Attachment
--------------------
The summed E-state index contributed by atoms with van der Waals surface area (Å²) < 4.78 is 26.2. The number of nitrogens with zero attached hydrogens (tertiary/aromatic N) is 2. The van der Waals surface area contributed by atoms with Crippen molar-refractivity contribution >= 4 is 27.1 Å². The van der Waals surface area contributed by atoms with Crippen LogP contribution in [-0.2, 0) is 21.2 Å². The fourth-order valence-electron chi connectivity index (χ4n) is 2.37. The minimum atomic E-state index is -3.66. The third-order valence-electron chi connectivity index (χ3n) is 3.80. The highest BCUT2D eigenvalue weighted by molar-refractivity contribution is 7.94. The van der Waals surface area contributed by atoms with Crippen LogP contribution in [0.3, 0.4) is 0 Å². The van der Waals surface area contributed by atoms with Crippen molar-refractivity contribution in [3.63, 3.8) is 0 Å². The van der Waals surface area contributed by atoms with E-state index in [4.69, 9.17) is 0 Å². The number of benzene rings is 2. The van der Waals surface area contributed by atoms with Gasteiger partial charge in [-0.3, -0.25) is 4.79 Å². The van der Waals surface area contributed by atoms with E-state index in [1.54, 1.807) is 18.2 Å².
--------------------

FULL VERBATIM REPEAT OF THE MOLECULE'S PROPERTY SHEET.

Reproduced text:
The summed E-state index contributed by atoms with van der Waals surface area (Å²) < 4.78 is 26.2. The number of nitrogens with zero attached hydrogens (tertiary/aromatic N) is 2. The van der Waals surface area contributed by atoms with Crippen molar-refractivity contribution >= 4 is 27.1 Å². The van der Waals surface area contributed by atoms with Crippen LogP contribution in [-0.2, 0) is 21.2 Å². The fourth-order valence-electron chi connectivity index (χ4n) is 2.37. The minimum atomic E-state index is -3.66. The third-order valence-electron chi connectivity index (χ3n) is 3.80. The highest BCUT2D eigenvalue weighted by molar-refractivity contribution is 7.94. The van der Waals surface area contributed by atoms with Crippen LogP contribution in [0.3, 0.4) is 0 Å². The van der Waals surface area contributed by atoms with Crippen molar-refractivity contribution in [3.63, 3.8) is 0 Å². The van der Waals surface area contributed by atoms with E-state index in [4.69, 9.17) is 0 Å². The number of benzene rings is 2. The van der Waals surface area contributed by atoms with Gasteiger partial charge in [-0.3, -0.25) is 4.79 Å². The van der Waals surface area contributed by atoms with E-state index in [1.54, 1.807) is 18.2 Å².